Monday, September 7, 2009

Keep fashion exciting, please!

Magazines, fashion week and the occassional catalogue in the mail is how most of us have always been staying in touch with what's poppin' in the fashion world. Editors have always defined what's in and what's not, but things do change and when one looks at street fashion one realises that people are no longer prepared to let the fashion elite prescribe their wardrobes.
For quite some time luxury defined fashion simply because exhorbitantly priced garments were all we could see in the magazines. This resulted in the glorification of expensive labels; Gucci, Prada, you name them.
When the financial crisis hit and recession deepened we became out of the box thinkers as we became increasingly pressurised to find creative ways of dressing up; why buy that expensive jacket if I can get it made for much much less?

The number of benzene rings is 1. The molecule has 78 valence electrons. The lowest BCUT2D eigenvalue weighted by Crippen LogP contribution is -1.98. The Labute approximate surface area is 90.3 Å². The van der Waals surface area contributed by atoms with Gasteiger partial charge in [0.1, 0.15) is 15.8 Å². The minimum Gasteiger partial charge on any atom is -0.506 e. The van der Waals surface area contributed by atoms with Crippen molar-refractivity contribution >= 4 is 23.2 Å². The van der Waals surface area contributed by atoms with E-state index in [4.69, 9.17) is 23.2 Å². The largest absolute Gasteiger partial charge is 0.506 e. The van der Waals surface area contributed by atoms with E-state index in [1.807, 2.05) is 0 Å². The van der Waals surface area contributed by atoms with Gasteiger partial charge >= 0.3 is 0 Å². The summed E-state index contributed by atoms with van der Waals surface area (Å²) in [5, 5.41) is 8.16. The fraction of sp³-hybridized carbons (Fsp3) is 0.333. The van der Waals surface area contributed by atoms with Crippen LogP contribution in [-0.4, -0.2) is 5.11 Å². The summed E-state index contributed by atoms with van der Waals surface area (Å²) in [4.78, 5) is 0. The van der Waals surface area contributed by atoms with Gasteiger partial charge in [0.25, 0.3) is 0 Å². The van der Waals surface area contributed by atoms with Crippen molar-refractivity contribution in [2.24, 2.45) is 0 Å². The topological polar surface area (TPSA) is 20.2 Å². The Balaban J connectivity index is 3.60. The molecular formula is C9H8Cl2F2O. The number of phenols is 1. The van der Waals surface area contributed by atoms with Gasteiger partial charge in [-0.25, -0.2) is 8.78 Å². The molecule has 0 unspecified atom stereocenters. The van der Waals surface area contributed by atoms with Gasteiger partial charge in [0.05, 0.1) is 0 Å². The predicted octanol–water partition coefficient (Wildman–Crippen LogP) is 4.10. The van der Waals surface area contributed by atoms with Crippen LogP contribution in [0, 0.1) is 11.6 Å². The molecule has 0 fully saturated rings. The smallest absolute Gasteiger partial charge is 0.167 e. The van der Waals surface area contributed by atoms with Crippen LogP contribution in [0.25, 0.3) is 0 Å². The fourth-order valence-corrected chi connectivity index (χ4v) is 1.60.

The days of looking down on Monsiour Price, because "I can't be seen wearing a shirt that twenty other people in a 5 km radius are wearing" ended and were replaced by "we can both wear it but I can wear it much better than you can".
A lot has changed in the world and taking into consideration that people are no longer blind followers of advise in the pages of glossies I think it would only be called for that the way fashion is marketed also changes. Already, in other parts of the world, innovation is taking place. American brand Halston, for instance, last year launched their fall collection via You Tube instead of coughing up the millions it would have costed to have a fashion week show. And, as The Telegraph UK reports, a fashion show recently took place inside a train carriage on board the Underground. It's not just the consumer who has to think out the box anymore. The industry itself needs to adapt to the times and find new ways of keeping fashion exciting.

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